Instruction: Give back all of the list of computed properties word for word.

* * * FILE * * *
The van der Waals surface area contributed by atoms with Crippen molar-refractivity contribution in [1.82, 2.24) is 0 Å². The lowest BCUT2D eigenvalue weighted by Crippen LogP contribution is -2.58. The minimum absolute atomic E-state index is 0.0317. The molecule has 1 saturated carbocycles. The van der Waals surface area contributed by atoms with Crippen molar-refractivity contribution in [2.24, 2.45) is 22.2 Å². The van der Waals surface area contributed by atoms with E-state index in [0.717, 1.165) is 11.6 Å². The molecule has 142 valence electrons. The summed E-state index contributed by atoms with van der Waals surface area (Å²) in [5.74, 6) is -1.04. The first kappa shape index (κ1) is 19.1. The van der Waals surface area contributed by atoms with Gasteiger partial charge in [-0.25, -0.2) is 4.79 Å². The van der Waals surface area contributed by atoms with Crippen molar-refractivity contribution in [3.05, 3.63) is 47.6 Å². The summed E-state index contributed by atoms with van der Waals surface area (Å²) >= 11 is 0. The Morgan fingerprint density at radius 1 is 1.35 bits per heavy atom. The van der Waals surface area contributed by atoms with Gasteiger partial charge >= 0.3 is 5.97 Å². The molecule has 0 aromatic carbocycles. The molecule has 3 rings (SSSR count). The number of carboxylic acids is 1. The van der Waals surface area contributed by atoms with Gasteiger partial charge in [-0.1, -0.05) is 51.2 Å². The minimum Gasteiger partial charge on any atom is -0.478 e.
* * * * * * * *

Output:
The van der Waals surface area contributed by atoms with Crippen molar-refractivity contribution in [1.82, 2.24) is 0 Å². The lowest BCUT2D eigenvalue weighted by Crippen LogP contribution is -2.58. The minimum absolute atomic E-state index is 0.0317. The molecule has 1 saturated carbocycles. The van der Waals surface area contributed by atoms with Crippen molar-refractivity contribution in [2.24, 2.45) is 22.2 Å². The van der Waals surface area contributed by atoms with E-state index in [0.717, 1.165) is 11.6 Å². The molecule has 142 valence electrons. The summed E-state index contributed by atoms with van der Waals surface area (Å²) in [5.74, 6) is -1.04. The first kappa shape index (κ1) is 19.1. The van der Waals surface area contributed by atoms with Gasteiger partial charge in [-0.25, -0.2) is 4.79 Å². The van der Waals surface area contributed by atoms with Crippen molar-refractivity contribution in [3.05, 3.63) is 47.6 Å². The summed E-state index contributed by atoms with van der Waals surface area (Å²) >= 11 is 0. The Morgan fingerprint density at radius 1 is 1.35 bits per heavy atom. The van der Waals surface area contributed by atoms with Gasteiger partial charge >= 0.3 is 5.97 Å². The molecule has 0 aromatic carbocycles. The molecule has 3 rings (SSSR count). The number of carboxylic acids is 1. The van der Waals surface area contributed by atoms with Gasteiger partial charge in [-0.1, -0.05) is 51.2 Å². The minimum Gasteiger partial charge on any atom is -0.478 e.